LOS ANGELES (CNS) — Saying that “confession is sacred to every priest and every Catholic,” Los Angeles Archbishop Jose H. Gomez is calling on Catholics to tell their state senators to vote “no” on a bill that “would order priests to disclose information they might hear in confession concerning the sexual abuse of minors.”
The measure, known as S.B. 360, “is a mortal threat to the religious freedom of every Catholic,” he said in a column published May 15 in the Angelus, the archdiocesan news outlet.
“Catholics believe that in the confessional, we can tell God everything that is on our heart and seek his healing mercy,” Archbishop Gomez said. “The priest is only an instrument; he stands in the ‘person of Christ.’ We confess our sins — not to a man but to God.
“The privacy of that intimate conversation — our ability to speak with total honesty from our lips to God’s ear — is absolutely vital to our relationship with God.”
In California, priests, along with teachers, social workers, doctors and other professionals, are “mandated reporters.” That means they are required by law to report any case of suspected abuse to authorities. Currently, there is an exemption in the law for any clergy member “who acquires knowledge or a reasonable suspicion of child abuse or neglect during a penitential communication.”
The sponsor of S.B. 360, Democratic state Sen. Jerry Hill, said the legislation is necessary because “the clergy-penitent privilege has been abused on a large scale, resulting in the unreported and systemic abuse of thousands of children across multiple denominations and faiths.”
In his column, Archbishop Gomez said this is “a sweeping claim” that “is simply not true.”
“Hearings on the bill have not presented a single case — in California or anywhere else — where this kind of crime could have been prevented if a priest had disclosed information he had heard in confession,” he said. “Why is no one asking the bill’s sponsor to provide evidence for his accusations against the church?”
“The fact is,” the archbishop continued, “child sexual abuse is not a sin that people confess to priests in the confessional. Those who counsel such predators tell us that sadly, many of them are secretive and manipulative and cannot comprehend the grave evil of their actions.”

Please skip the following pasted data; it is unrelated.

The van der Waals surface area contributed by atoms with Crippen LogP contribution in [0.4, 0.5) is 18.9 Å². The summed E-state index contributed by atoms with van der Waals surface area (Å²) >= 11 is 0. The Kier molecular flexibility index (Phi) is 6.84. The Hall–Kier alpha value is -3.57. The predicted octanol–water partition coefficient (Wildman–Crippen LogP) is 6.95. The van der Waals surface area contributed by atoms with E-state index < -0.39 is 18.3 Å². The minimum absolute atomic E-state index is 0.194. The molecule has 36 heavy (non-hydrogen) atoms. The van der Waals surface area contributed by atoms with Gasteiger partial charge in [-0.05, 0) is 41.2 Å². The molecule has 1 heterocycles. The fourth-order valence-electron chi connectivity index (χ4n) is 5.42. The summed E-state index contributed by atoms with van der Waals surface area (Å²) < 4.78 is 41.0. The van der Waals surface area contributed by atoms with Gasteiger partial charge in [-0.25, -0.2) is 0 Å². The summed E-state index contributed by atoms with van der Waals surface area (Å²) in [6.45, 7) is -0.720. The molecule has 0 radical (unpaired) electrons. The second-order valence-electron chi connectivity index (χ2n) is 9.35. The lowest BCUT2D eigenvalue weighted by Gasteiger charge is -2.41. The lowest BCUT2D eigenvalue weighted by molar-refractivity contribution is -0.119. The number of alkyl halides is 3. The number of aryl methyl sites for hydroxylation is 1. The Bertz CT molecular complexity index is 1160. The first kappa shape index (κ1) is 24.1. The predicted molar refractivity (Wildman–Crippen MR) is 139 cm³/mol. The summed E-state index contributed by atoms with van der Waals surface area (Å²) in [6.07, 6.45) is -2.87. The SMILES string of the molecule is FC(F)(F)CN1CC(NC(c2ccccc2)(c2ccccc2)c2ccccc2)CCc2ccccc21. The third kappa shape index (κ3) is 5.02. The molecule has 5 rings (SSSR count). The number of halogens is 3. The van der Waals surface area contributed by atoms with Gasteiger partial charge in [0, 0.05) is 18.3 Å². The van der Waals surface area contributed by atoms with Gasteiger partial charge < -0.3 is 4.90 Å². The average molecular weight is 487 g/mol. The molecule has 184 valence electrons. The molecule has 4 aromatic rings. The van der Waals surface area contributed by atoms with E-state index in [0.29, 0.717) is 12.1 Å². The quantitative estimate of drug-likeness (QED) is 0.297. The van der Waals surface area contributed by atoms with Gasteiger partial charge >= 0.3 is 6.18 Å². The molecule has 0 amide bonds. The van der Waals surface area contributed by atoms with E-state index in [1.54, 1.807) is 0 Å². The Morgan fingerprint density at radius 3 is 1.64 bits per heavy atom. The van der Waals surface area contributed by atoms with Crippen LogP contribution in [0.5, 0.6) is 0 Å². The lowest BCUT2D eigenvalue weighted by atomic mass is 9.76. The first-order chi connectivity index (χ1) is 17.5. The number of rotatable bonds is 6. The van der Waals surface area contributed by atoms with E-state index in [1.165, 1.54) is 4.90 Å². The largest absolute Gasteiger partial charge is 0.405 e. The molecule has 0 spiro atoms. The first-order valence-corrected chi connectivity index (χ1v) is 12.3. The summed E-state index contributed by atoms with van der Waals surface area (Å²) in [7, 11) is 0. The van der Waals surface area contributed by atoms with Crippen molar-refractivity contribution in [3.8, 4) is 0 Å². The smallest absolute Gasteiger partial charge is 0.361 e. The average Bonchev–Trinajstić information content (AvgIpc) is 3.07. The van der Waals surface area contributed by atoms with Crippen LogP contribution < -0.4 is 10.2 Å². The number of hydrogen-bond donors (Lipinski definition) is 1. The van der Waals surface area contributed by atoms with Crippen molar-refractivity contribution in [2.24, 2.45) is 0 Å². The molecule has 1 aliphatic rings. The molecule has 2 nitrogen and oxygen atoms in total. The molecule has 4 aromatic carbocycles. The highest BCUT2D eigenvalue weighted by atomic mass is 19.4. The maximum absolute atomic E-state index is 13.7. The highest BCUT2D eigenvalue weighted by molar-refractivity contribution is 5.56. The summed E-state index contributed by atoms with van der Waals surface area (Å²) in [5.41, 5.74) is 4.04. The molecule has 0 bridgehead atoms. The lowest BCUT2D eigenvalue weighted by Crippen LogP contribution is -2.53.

He said it is “far more likely that journalists and lawyers would hear admissions about such crimes. Yet this bill does not propose doing away with the attorney-client privilege or the protection of journalists’ sources. It only targets Catholic priests.”
Archbishop Gomez called child sexual abuse “a horrible sin and crime that afflicts every area of our society. In the Catholic Church, we have grappled with this scandal for many years.”
Across California, the Catholic dioceses have policies and programs in place “to keep children safe,” he said, and they also fingerprint and do background checks on church personnel as well as “have staff who help victims” and “strict protocols for dealing with allegations against priests and others who work for the church.”
Because of such policies and protocols, new cases of child sexual abuse by priests “are rare in the Archdiocese of Los Angeles and other dioceses in California,” the archbishop said.
“Every case is one too many. And the church remains vigilant in protecting children and we are committed to helping all victim-survivors find healing,” he added.
But if the goal of California lawmakers is to prevent child sexual abuse, he said, it does not make sense “from a public policy standpoint to single out Catholic priests and the sacrament of penance and reconciliation, which is the formal name for confession.”
“Sometimes the best intentions can lead to bad legislation,” the archbishop said. “That is the case with S.B. 360.”
He called it “alarming” that this bill is moving forward through the Legislature “without any evidence that it will protect children.” It is expected to be voted on in late May by the full Senate.
Archbishop Gomez opened his column with the account of how during the persecution of the Catholic Church in Mexico in 1927, St. Mateo Correa Magallanes, a priest and a Knight of Columbus, would go to the jails to hear the confessions of prisoners rounded up by the government — and eventually he had to make a choice: between revealing to the authorities what he heard in confession or being killed.
A general pressed a gun to his head “threatening to kill him if he did not disclose what prisoners had told him in confession,” Archbishop Gomez said. “Mateo said, ‘You can do that, but just know that a priest must keep the seal of confession. I am willing to die.’ Shortly after that, he was taken to the outskirts of town and killed.”
“S.B. 360 should be voted down,” the archbishop said. “And we should continue working together to seek effective ways to fight this scourge of child sexual abuse in our society.”
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